The Biomechanics of Medial Patellofemoral Ligament Repair Followed by Lateral Retinacular Release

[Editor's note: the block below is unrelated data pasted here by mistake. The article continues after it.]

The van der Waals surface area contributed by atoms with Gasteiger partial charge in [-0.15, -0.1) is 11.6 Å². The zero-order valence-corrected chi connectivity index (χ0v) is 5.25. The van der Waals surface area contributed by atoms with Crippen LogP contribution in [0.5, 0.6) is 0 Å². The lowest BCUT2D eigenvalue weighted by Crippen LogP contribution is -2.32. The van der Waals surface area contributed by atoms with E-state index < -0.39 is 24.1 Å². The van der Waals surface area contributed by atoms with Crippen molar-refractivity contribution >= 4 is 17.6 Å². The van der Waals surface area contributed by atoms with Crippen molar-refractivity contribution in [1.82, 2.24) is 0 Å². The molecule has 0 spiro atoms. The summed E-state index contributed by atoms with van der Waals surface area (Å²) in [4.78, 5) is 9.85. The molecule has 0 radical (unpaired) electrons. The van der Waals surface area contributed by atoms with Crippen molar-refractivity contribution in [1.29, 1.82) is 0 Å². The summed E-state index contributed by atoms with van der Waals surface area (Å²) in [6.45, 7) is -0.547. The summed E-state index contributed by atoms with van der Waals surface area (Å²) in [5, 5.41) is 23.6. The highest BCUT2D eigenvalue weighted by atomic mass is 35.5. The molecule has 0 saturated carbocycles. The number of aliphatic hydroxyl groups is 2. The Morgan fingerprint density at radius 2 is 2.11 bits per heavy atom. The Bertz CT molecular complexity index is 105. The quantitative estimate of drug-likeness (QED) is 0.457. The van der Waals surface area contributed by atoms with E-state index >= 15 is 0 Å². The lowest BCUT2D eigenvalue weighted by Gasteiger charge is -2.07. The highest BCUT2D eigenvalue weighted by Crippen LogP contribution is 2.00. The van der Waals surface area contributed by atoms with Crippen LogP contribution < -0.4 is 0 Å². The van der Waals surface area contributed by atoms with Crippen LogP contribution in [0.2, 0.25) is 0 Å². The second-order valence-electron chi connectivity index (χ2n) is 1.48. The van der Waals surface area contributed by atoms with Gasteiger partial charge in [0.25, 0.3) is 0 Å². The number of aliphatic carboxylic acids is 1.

Background: Repair of the medial patellofemoral ligament (MPFL) for acute patellar instability has recently become popular, with good clinical success rates reported in the literature. Usually, a lateral retinacular release (LRR) is added to the medial repair in an effort to ‘‘rebalance’’ the patella. In the native knee, however, isolated LRR reduces the force required to displace the patella laterally and may be an undesirable component of instability surgery.Hypothesis: The authors’ hypothesis was that LRR, when performed after MPFL repair, would reduce the force required to displace the patella laterally.Study Design: Controlled laboratory study.Methods: Eight fresh-frozen human cadaveric knees were prepared as a model for acute patellar dislocation by transecting the MPFL at its patellar attachment. The knees were sequentially tested in the native (control), cut MPFL, repaired MPFL, and repaired MPFL with LRR conditions. Each knee was mounted and tested on an MTS machine that measured the amount of force required to displace the patella 1 cm laterally. Testing was done at 0°, 15°, 30°, 45°, and 60° of knee flexion.Results: Cutting the MPFL reduced the force required to displace the patella 1 cm laterally by 14% to 22% compared with the native knee. Repair of the ligament restored the ability of the patella to resist lateral force. Adding a lateral release to the repair reduced the force required to displace the patella 1 cm by 7% to 11% compared with the MPFL-repaired knee.Conclusion: After repair of the MPFL, adding an LRR lowered the ability of the patella to resist lateral displacement.Clinical Relevance: According to this study, LRR may not be routinely appropriate as a part of the stabilizing procedure to address acute patellar dislocation when the MPFL is avulsed from the patella.